17 Mar 2017

Table tennis and ping pong are fighting for language dominance, and there is one clear winner.

by Wade Townsend

Have you posted an action shot or video of an epic point to Instagram lately? If you did you may have had the dilemma of which hashtag to use. Do you go for the orthodox yet classic #tabletennis or is the #pingpong more suited to your hipster inclinations?

If you looking for the most love-hearts then your choice is simple. #pingpong has 547,352 posts while #tabletennis is lagging behind with 271,163. That’s twice as many ping-pong hashtags.

But it’s not just in the digital world where ping-pong is winning.Google Ngram Viewer lets us see that table tennis has less usage in printed texts and is on a decline, while ping-pong is winning in usage and is in the midst of an upswing.

So what has ping-pong got in its favour? There are two key linguistic areas where it is the frontrunner.

First up, while ping-pong started life as a noun, it now can function both as a noun and a verb.

Verbing nouns is a linguistic shortcut; an easy, compact way of getting your point across. Language loves keeping things short and sweat, but the internet has accelerated with limited words in Tweets, to disappearing Snapchats.

Using a noun as a verb lets us get a lot more information across in a shorter time,  Don’t believe me? Go Google it. Oh wait, that’s a noun that got verbed as well. You can friend someone on Facebook and or go old school and SMS them instead. All these words started their life as nouns but through popular usage have gone and got verbed.

Go checkout the current UK news and you’ll see that ‘ping-pong’ is currently trending as a bill is struggling to make clear headway in parliament. A bill can’t table tennis but it definitely can ping-pong back and forth.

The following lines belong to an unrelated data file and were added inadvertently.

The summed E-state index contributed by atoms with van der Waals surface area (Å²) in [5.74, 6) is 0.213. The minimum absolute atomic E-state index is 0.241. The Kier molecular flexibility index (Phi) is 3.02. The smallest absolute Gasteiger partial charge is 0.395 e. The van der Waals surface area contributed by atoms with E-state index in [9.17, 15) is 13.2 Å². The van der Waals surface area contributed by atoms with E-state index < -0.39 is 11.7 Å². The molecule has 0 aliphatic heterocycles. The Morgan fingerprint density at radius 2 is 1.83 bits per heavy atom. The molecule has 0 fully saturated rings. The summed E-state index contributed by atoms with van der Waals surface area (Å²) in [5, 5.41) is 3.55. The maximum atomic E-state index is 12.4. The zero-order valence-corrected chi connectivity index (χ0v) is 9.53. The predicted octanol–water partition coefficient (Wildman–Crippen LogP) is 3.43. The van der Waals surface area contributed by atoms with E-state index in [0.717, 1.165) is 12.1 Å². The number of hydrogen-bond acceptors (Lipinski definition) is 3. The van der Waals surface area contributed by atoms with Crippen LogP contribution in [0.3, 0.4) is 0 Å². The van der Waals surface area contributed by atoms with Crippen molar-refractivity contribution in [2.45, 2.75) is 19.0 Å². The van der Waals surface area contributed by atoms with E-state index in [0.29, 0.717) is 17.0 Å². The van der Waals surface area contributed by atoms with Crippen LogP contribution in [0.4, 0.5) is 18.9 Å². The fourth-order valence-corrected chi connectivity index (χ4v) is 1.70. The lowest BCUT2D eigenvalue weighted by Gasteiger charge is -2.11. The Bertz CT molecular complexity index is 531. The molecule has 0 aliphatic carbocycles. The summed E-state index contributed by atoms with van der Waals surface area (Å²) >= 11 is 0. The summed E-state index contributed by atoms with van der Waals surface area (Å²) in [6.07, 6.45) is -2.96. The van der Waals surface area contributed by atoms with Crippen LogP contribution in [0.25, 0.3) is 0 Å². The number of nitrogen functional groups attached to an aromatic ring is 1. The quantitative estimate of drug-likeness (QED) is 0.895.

So with twice the potential for usage, it’s already in front.

The other area it dominates is in phonetics and phonology; basically how your mouth creates sounds and the arrangement of these sounds in words.

English generally prefers vowel patterns where the tongue goes from high to low and also favour being said in the front of the mouth then moving to the back.

Struggling to understand? Don’t worry, here’s a way to play along at home. Try saying these words out loud, concentrating on what your tongue is doing and where the vowel is moving in your mouth. Yes, you will look a bit stupid talking to yourself, so maybe wait until you’re not in public; or just YOLO it (YOLO is also a word that got verbed).

Here’s the list: zig-zag, chit-chat, King Kong, see-saw, bread and butter, shoes and socks, lock and load

Notice how vowels move from the front to the back of the mouth and the tongue moves from the roof to the floor.

The order even defies real world logic. Socks come before shoes and you’e going to load before locking. But the English language doesn’t care for such procedural anomalies and vowels take precedence over supposed common sense. This ultimately means ping-pong scientifically sounds better to the human ear over the rather clumsy and forced table tennis.

Is it just a coincidence that two of the most dominant countries in the history of table tennis use the superior sounding pingis in Swedish and pingpang in Chinese?

ITTF rebranding itself to the IPPF just to get in on those hashtags won’t be happening anytime soon, but linguistically, ping-pong is always going to have the edge over table tennis. So next time you’re posting to Instagram remember to use #pingpong to get that exposure your forehand deserves. And why not use #tabletennis as well, it needs a little love.

General News